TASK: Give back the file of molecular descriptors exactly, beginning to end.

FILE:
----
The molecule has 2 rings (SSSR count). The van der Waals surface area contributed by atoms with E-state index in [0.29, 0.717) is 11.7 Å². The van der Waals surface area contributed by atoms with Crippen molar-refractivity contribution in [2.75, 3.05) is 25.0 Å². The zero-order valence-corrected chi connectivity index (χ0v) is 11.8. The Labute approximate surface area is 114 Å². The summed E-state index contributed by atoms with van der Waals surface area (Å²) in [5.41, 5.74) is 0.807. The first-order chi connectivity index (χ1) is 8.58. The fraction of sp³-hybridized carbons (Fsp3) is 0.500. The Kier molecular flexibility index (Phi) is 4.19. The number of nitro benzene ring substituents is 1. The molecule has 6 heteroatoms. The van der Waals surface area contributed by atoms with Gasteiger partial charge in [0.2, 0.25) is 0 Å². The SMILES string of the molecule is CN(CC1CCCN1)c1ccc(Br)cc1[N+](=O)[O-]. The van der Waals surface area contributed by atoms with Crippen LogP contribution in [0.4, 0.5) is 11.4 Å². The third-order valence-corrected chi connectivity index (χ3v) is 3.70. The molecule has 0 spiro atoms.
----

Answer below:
The molecule has 2 rings (SSSR count). The van der Waals surface area contributed by atoms with E-state index in [0.29, 0.717) is 11.7 Å². The van der Waals surface area contributed by atoms with Crippen molar-refractivity contribution in [2.75, 3.05) is 25.0 Å². The zero-order valence-corrected chi connectivity index (χ0v) is 11.8. The Labute approximate surface area is 114 Å². The summed E-state index contributed by atoms with van der Waals surface area (Å²) in [5.41, 5.74) is 0.807. The first-order chi connectivity index (χ1) is 8.58. The fraction of sp³-hybridized carbons (Fsp3) is 0.500. The Kier molecular flexibility index (Phi) is 4.19. The number of nitro benzene ring substituents is 1. The molecule has 6 heteroatoms. The van der Waals surface area contributed by atoms with Gasteiger partial charge in [0.2, 0.25) is 0 Å². The SMILES string of the molecule is CN(CC1CCCN1)c1ccc(Br)cc1[N+](=O)[O-]. The van der Waals surface area contributed by atoms with Crippen LogP contribution in [0.4, 0.5) is 11.4 Å². The third-order valence-corrected chi connectivity index (χ3v) is 3.70. The molecule has 0 spiro atoms.